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Josquin des PRÉS (c. 1440-1521)
Plainchant – Gaudeamus omnes [1:13]
Missa Gaudeamus [35:57]
Missa L’ami Baudichon [29:37]
The Tallis Scholars/Peter Phillips
rec. the Chapel of Merton College, Oxford
Latin texts and English, French & German translations included
GIMELL CDGIM050 [66:48]

It’s two years since the last instalment in the projected complete set of Josquin Masses from Peter Phillips and The Tallis Scholars (review). This latest release is the seventh in the series and I understand there will be two more before the mission is accomplished.

These two Mass settings are very different from each other. Peter Phillips tells us in his notes that Missa Gaudeamus was probably written right in the middle of Josquin’s Mass-writing career; it is thought to be the ninth of his eighteen settings. It was written for the Feast of All Saints and it’s based on a plainchant melody, which we hear in full, sung by three tenors, before the Mass itself is performed. In the main, Josquin only uses the first six notes of the chant for his structural framework. By contrast, Missa L’ami Baudichon is based on a three-note figure from a decidedly risqué French chanson. This Mass was probably composed around 1475.

The four-voice Missa Gaudeamus, says Phillips, “represents Renaissance artistry at its most intense”. The Kyrie is fairly concise in terms of the amount of time needed to sing it – just under three minutes here – but it seems to pack in quite a lot in terms of musical invention. In the Gloria, Peter Philips draws attention to the inventiveness with which Josquin deploys his six-note motif – apparently, at one point the tenors sing it for 45 continuous bars – but even if, like me, you can’t always pick up this technical accomplishment in what you hear, it’s impossible not to be impressed by the aural web of amazingly intricate polyphony. The music of the ‘Qui tollis’ section is very poised at first but gradually grows in intensity and the brief ‘Cum Sancto Spiritu’ bursts with positive energy. In the Credo my ear was caught in particular by the ‘Et incarnatus’ section with its wonderful long lines in every vocal part. When ‘Et Resurrexit’ is reached the members of The Tallis Scholars invest the music with a palpable sense of jubilation and that’s even more marked at ‘Qui ex Patre Filioque procedit’. The closing moments of the Creed are exultant; here, Josquin’s music is fast-moving and the singers make it truly exciting.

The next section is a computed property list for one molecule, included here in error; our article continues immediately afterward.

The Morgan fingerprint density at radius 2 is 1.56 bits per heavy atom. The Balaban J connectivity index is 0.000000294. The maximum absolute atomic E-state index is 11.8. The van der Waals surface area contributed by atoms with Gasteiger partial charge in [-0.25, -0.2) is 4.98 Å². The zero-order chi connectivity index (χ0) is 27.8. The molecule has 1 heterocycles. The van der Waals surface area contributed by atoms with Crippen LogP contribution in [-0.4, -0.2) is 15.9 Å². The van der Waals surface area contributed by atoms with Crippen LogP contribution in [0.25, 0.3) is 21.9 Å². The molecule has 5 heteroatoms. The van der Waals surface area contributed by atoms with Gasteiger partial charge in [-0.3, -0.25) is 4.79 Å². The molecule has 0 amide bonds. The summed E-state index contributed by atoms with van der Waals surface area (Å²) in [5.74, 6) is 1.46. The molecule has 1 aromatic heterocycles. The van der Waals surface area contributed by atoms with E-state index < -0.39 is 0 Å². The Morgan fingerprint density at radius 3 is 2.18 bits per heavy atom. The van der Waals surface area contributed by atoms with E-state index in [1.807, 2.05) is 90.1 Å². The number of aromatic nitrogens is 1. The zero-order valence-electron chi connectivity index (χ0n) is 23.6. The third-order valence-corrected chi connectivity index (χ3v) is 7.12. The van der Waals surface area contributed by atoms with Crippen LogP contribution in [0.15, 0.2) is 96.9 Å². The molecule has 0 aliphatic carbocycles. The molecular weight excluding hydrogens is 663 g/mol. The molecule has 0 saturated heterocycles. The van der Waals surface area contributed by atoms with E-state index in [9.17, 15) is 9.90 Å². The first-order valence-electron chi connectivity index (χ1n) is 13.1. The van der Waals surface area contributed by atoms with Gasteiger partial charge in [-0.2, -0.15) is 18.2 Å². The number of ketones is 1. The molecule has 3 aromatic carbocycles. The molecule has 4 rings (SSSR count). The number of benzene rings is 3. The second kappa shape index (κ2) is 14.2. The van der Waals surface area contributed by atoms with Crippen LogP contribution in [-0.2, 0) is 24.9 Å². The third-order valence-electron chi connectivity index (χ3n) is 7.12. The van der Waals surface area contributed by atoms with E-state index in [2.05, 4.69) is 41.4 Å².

Later on in the work, the two ‘Hosanna’ sections are exuberant and vital; the second of these provides a super contrast, coming as it does after the solemn music of the Benedictus. In this passage of music the vocal parts seem almost to fall over each other, so teeming are the textures. The three-fold Agnus Dei consists of a first ‘Agnus’ sung by the consort. The second is a lovely and extended canon for the two sopranos, superbly sung here. The third ‘Agnus’ is the longest and the most intricate - Peter Phillips outlines Josquin’s dazzling compositional virtuosity in his notes. His expert singers bring Josquin’s music to life: despite the technical accomplishment that lies behind it there’s absolutely nothing dry or remotely academic about the music when it’s delivered like this.


Peter Phillips believes that the name Baudichon was probably given as a nickname for a ‘lusty and swaggering youth’. As I said earlier, Missa L’ami Baudichon takes as its inspiration a rather bawdy chanson, albeit only three notes are used. Phillips says that the Mass “represents Renaissance artistry at its most skittish”. Certainly, the Kyrie, though beautifully conceived, doesn’t seem to be the earnest plea for mercy that the words indicate. In the Gloria, the textures seem to me to be simpler than in the other Mass. The concluding section, beginning at ‘Qui sedes ad dexteram Patris’ displays youthful exuberance; you can sense Josquin flexing his compositional muscles. Such exuberance is also evident at the start of the Credo; this is fervent music, performed here with terrific spirit. Peter Phillips rightly draws our attention to the ‘Et resurrexit’ section. He tells us that this lasts for 157 bars and it seems to me to constitute a veritable stream of virtuosic music. The performance has great dynamism and Josquin’s music is fast-paced and genuinely exciting. If anyone thinks that Renaissance polyphony is dull then surely this track on the CD would change their mind. After the frenetic activity at the end of the Credo the ordered lines of the Sanctus provide a welcome contrast. The short ‘Hosanna’ sections impress through the majestic nature of the music, albeit in a compressed form. I sat back and simply enjoyed listening to this cheerful setting of the Mass.

As ever, The Tallis Scholars sing all the music on this disc flawlessly. However, what we hear is far from calculated “mere” perfection. The singers, responding to Peter Phillips’ direction, bring these Masses vividly to life. The ensemble has been recorded expertly by engineer Philip Hobbs. He’s long experienced in recording The Tallis Scholars in the acoustic of Merton College Chapel and it shows. The acoustic is ideally suited to music and performances such as these and the singers have been recorded with great clarity and just the right mount of ambience. As usual, the release is comprehensively documented.

This is another memorable issue in The Tallis Scholars’ Josquin series.

John Quinn

The Tallis Scholars Josquin Mass series on MusicWeb International
Missa Malheur me bat and Missa Fortuna desperata review review
Missa De beata virgine and Missa Ave maris stella review review
Missa L’homme armé super voces musicales and Missa L’homme armé sexti toni review
Missa Pange Lingua and Missa La sol fa re mi review
Missa Sine Nomine and Missa Ad fugam review
Missa Di dadi (The Dice Mass) and Missa Une mousse de Biscaye review

 




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